She claimed for damages against her employer citing a breach of the employer’s statutory duty (with reference to the Personal Protective Equipment at Work Regulations 1992 and the Management of Health and Safety at Work Regulations 1999) and alleged that Cordia had failed to carry out a suitable and sufficient risk assessment, or to provide adequate footwear to mitigate the risk of a fall. She argued that a thorough risk assessment would have alerted Cordia to this risk and the fact that protective equipment was available.

The Supreme Court found Cordia liable for her injury on the basis that they did not provide her with protective footwear. In doing so, they relied upon expert evidence of a health and safety expert. How far therefore, is an employer required to go in order to protect employees against everyday hazards or risks?

The expert evidence in this case was delivered by a skilled health and safety expert. His opinion on what Cordia should have done to comply with health and safety regulations appeared to be inadmissible at first sight. However, the Judge considered his opinion whether deciding whether Cordia had suitably evaluated the risk and identified adequate safety measures. The Court concluded that the purpose of a risk assessment is to identify whether there is any risk to safety and, if so, the extent of that risk and what can be done to eradicate it. This is the first step in determining what precautions a reasonable employer would take in order to fulfil its duty to protect the health and safety of employees. The Judge concluded that in failing to enquire into the possible means of reducing the risk of slipping on ice, which Cordia knew was a risk, they had acted negligently.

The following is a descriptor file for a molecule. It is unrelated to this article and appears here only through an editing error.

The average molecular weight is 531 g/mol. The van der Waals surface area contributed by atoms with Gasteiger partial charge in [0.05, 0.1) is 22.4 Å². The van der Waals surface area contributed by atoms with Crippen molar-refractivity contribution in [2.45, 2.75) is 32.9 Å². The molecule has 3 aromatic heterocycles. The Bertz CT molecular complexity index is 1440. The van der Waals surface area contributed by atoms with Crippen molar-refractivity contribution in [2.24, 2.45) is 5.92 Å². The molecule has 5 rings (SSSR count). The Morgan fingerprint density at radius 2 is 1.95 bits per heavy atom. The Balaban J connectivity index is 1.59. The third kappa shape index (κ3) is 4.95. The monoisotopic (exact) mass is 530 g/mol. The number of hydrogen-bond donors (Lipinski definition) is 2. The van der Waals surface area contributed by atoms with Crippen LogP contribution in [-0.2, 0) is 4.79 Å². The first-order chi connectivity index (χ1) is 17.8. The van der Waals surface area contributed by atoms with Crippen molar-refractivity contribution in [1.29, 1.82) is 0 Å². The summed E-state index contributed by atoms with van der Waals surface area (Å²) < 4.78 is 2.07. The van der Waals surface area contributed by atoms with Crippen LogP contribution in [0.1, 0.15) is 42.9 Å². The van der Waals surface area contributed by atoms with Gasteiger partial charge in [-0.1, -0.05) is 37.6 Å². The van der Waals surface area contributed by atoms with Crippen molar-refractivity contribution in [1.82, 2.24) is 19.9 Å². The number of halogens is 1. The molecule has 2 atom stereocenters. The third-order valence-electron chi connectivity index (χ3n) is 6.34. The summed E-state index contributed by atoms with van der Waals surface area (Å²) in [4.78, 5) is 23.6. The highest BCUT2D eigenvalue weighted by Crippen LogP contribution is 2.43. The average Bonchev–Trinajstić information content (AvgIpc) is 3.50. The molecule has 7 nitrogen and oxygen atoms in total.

The implications of this case mean that where an employer is (or ought to have been) aware of hazardous working conditions, but fails to adopt adequate control measures, workplace claims are more likely to succeed. Assessment and prevention of risk are therefore fundamental principles. Employers are encouraged to correctly identify and appropriately grade all risks encountered by employees during their work duties and implement adequate control measures. Employers most affected by this decision are those with staff who do not work at their employer’s property but outdoors or elsewhere. Due consideration should now be given to where current risk assessments may require updating. Whilst this will mean investment of time and budget, it can help to prevent incidents and claims in the future.

For more information

Please contact Kate Watkins for more information or advice on employment law.